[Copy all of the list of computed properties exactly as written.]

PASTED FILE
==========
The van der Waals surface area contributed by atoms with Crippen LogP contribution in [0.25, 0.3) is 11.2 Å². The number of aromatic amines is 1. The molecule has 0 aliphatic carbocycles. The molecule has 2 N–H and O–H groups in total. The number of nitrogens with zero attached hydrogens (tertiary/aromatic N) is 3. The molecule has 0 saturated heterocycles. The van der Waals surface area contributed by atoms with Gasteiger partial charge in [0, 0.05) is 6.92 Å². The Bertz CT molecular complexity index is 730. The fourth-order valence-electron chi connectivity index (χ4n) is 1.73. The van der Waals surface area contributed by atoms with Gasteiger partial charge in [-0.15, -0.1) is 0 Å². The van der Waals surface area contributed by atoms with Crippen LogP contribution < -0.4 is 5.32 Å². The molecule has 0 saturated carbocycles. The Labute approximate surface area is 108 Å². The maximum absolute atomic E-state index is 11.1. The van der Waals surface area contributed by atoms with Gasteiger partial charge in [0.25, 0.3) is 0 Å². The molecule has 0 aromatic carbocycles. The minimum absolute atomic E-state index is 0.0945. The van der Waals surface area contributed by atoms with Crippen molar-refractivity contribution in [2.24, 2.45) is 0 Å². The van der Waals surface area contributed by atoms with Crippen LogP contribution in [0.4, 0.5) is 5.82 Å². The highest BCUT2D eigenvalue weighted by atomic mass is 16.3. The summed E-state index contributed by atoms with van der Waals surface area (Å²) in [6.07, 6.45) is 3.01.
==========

The van der Waals surface area contributed by atoms with Crippen LogP contribution in [0.25, 0.3) is 11.2 Å². The number of aromatic amines is 1. The molecule has 0 aliphatic carbocycles. The molecule has 2 N–H and O–H groups in total. The number of nitrogens with zero attached hydrogens (tertiary/aromatic N) is 3. The molecule has 0 saturated heterocycles. The van der Waals surface area contributed by atoms with Gasteiger partial charge in [0, 0.05) is 6.92 Å². The Bertz CT molecular complexity index is 730. The fourth-order valence-electron chi connectivity index (χ4n) is 1.73. The van der Waals surface area contributed by atoms with Gasteiger partial charge in [-0.15, -0.1) is 0 Å². The van der Waals surface area contributed by atoms with Crippen LogP contribution < -0.4 is 5.32 Å². The molecule has 0 saturated carbocycles. The Labute approximate surface area is 108 Å². The maximum absolute atomic E-state index is 11.1. The van der Waals surface area contributed by atoms with Gasteiger partial charge in [0.25, 0.3) is 0 Å². The molecule has 0 aromatic carbocycles. The minimum absolute atomic E-state index is 0.0945. The van der Waals surface area contributed by atoms with Crippen molar-refractivity contribution in [2.24, 2.45) is 0 Å². The van der Waals surface area contributed by atoms with Crippen LogP contribution in [0.4, 0.5) is 5.82 Å². The highest BCUT2D eigenvalue weighted by atomic mass is 16.3. The summed E-state index contributed by atoms with van der Waals surface area (Å²) in [6.07, 6.45) is 3.01.